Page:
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10+ Reasons Why Old People are Valuable
(A list in-process by Bruce)
  1. They are needed to have an extended family and to practise attachment parenting. 
  2. They carry experience, and often wisdom. "The advice of their elders to young men is very apt to be as real as a list of the hundred best books." (Oliver Wendell Holmes)
  3. They can be living treasures. "Youth is the gift of nature. Age is a work of art." (Stanislaw Jerzy Lec) 
  4. They are more likely to be better lovers. "People don’t really get GOOD at sex until their 50s or 60s and you can have a hot sex life until the day you pass on." (Susan Bratton here, posted 1 January 2014, accessed 2 January 2014) 
  5. They are the people most likely to be spiritually enlightened, to embody Light and Love and Truth. 
  6. Most people get happier as they grow older, studies on people aged up to their mid-90s suggest. Despite worries about ill health, income, changes in social status and bereavements, later life tends to be a golden age, according to psychologists. They found older adults generally make the best of the time they have left and have learned to avoid situations that make them feel sad or stressed. (BBC, posted 7 August 2009, accessed 1 February 2014) 
  7. Older people are far less likely than younger people to experience persistent negative moods and are more resilient to hearing personal criticism. (BBC, posted 7 August 2009, accessed 1 February 2014) 
  8. Older people are much better at controlling and balancing their emotions - a skill that appeared to improve the older they became. (BBC, posted 7 August 2009, accessed 1 February 2014) 
  9. A culture that overvalues youth and undervalues elderhood urgently needs re-balancing, and today's elders are responding to that challenge. The Art of Ageing, John Lane s delightfully honest little book about the realities and rewards of old age, is a valuable addition to the ageing/sage-ing genre. With his usual simplicity, grace and wisdom, John shares his own experiences and insights, offers useful advice and invites eleven other old men and women to tell their stories too. This is a book which, whilst denying neither the frustrations and limitations of our physicality nor the terrible bittersweetness of our mortality, reveals the creativity, the passion, the adventure and the profound joy that can come when our elder years are fully lived and savoured. (Marian Van Eyk McCain, editor of GreenSpirit: Path to a New Consciousness and author of Elderwoman and The Lilypad List: 7 steps to the simple life) (Product description review of book The Art of Ageing, accessed 14 December 2010)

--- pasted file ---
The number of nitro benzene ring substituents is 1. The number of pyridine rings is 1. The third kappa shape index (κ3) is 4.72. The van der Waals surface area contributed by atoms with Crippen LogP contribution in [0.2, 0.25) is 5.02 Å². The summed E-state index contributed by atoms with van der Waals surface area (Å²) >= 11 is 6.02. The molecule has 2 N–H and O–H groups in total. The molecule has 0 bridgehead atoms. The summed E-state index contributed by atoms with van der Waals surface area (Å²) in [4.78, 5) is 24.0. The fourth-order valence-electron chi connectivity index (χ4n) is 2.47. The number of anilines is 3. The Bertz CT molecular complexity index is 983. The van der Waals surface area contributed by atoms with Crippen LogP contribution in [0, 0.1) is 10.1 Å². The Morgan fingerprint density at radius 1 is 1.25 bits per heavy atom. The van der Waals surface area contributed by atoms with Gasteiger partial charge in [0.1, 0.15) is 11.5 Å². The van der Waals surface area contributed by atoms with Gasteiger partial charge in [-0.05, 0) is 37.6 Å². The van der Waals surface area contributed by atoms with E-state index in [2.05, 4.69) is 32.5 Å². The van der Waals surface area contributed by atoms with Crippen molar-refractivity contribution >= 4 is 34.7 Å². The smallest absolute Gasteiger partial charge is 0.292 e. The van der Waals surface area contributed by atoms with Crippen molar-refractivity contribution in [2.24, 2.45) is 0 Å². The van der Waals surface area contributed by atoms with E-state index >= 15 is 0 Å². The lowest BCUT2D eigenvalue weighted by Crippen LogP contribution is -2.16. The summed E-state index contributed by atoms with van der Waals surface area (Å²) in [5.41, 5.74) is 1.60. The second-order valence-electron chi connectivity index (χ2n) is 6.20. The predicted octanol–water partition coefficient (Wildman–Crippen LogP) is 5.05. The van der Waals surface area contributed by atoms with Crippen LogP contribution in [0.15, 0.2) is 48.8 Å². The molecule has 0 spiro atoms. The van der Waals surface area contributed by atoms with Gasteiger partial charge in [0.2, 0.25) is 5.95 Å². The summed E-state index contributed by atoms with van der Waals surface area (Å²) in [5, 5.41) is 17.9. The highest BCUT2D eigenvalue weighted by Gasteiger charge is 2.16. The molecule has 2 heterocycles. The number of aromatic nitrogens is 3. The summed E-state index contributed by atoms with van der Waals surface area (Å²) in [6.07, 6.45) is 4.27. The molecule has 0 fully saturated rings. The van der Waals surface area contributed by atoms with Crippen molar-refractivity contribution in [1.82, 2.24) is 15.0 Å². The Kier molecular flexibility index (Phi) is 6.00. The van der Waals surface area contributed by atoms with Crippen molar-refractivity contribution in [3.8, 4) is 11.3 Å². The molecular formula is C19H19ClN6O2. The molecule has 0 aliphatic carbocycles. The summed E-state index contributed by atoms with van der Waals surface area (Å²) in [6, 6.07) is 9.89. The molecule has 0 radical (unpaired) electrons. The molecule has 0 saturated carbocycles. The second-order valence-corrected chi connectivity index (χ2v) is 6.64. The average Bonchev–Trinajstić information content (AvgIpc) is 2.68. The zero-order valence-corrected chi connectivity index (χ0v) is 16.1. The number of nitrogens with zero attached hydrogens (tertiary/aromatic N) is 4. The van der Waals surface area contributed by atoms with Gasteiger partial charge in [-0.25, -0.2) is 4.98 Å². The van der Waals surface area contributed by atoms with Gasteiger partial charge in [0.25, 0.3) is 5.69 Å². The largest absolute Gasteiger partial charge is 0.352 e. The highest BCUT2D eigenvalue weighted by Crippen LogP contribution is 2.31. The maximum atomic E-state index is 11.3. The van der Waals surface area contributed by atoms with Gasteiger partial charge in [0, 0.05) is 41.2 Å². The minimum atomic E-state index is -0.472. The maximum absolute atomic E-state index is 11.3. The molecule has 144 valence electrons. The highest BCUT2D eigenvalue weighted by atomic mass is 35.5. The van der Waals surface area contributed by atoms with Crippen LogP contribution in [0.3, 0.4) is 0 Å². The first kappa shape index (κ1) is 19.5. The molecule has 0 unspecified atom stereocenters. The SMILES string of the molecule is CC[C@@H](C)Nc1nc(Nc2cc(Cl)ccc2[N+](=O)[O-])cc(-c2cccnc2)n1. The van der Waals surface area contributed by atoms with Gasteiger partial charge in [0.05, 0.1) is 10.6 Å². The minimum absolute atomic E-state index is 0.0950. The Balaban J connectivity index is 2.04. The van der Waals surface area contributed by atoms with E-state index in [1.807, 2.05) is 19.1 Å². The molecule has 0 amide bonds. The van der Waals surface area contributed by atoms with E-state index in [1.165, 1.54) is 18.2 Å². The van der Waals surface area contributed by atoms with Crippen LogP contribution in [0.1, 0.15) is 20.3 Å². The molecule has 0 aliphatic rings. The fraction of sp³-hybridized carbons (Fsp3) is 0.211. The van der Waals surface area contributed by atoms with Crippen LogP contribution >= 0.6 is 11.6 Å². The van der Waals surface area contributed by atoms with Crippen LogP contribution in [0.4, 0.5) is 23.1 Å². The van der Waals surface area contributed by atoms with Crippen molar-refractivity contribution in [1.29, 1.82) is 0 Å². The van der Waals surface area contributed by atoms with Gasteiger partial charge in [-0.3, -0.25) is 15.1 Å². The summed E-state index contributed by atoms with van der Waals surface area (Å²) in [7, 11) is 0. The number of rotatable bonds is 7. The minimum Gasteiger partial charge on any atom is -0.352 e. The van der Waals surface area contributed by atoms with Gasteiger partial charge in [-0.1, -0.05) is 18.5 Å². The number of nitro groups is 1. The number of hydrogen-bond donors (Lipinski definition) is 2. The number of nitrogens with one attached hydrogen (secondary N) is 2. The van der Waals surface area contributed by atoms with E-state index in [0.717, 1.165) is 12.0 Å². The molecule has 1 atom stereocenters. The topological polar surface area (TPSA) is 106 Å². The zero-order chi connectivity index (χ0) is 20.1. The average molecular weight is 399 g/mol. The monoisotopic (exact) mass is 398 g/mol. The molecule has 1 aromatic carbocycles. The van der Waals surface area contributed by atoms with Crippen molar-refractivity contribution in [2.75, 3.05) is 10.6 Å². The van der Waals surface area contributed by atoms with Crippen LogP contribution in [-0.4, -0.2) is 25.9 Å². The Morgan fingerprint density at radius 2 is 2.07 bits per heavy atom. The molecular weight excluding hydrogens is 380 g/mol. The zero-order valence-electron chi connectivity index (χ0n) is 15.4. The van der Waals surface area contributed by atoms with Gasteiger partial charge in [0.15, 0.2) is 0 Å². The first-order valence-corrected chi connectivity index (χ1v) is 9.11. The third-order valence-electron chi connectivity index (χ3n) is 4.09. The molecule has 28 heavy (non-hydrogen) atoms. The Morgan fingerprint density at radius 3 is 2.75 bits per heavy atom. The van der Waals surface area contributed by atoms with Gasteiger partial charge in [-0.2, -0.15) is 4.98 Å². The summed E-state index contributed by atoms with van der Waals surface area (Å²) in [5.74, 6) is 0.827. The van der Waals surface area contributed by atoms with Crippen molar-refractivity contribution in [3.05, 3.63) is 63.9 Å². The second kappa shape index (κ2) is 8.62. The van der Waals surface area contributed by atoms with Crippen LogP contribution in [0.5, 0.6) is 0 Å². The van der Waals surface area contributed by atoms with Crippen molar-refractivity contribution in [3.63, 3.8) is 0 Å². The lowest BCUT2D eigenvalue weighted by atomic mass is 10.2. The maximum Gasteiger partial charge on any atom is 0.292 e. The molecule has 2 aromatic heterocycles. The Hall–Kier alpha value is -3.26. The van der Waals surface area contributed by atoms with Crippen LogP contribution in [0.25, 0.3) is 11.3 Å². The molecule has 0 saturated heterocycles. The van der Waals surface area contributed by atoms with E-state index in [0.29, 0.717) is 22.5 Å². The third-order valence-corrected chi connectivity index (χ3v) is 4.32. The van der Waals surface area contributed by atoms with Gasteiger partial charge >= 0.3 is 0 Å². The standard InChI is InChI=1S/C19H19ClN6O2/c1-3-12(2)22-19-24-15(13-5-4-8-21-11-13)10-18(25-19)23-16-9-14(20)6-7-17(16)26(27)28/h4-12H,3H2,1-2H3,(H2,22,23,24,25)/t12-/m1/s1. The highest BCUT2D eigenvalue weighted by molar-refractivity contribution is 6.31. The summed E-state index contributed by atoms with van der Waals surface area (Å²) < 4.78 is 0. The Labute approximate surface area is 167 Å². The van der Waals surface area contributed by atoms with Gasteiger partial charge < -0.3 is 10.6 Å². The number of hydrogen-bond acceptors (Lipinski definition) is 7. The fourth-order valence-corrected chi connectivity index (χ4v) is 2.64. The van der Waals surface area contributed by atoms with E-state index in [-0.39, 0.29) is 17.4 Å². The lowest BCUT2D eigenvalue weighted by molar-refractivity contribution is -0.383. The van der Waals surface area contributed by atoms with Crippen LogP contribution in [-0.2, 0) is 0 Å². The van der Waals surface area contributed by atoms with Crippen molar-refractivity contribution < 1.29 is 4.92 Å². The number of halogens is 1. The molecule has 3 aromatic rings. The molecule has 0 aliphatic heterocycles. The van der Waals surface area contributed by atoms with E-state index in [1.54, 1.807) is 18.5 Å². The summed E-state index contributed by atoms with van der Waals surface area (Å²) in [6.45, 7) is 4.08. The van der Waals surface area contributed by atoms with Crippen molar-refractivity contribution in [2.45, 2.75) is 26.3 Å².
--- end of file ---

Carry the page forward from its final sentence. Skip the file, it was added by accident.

10. Their hearts are more likely to be open and thus they are better able to serve the world. "The older I get, the greater power I seem to have to help the world; I am like a snowball - the further I am rolled the more I gain." (Susan B. Anthony) 
  11. Self-knowledge and self-worth. "The privilege of a lifetime is being who you are." (Joseph Campbell) "There is no such thing as maturity. There is instead an ever-evolving process of maturing. Because when there is a maturity, there is a conclusion and a cessation. That’s the end. That’s when the coffin is closed. You might be deteriorating physically in the long process of aging, but your personal process of daily discovery is ongoing. You continue to learn more and more about yourself every day." (Bruce Lee cited here, accessed 19 November 2013) 
  12. Tribe Safety. Sleep research suggests that, for evolutionary reasons, the sleep patterns of older people alter. They rise earlier and have more irregular sleeping patterns, whereas younger people tend to be more owlish. This allows a tribe to be awake and alert almost all the time (BBC, posted and accessed 12 July 2017).
  13. Cultural knowledge. Research suggests that there are qualitative changes in memory and intelligence with age (rather than loss). Overall, functioning in later life is affected by social contexts and adult thought is characterized by dialectical maturity. This division between (crystallized) intelligence as acquired ‘cultural’ knowledge and (fluid) intelligence as information processing has been reflected in many theories of intellectual development but is most closely mirrored by Baltes’ two-component model [see figure below]. (Open University 'DSE212 (Exploring Psychology)' module Book 2 (2007), pp.47, 49)

Baltes two-component model

The lifespan trajectories of fluid and crystallized intelligence (Source: Open University adaptation of Baltes, P.B. (1987) 'Theoretical propositions on lifespan developmental psychology: on the dynamics between growth and decline', Developmental Psychology, no. 23, p.615)




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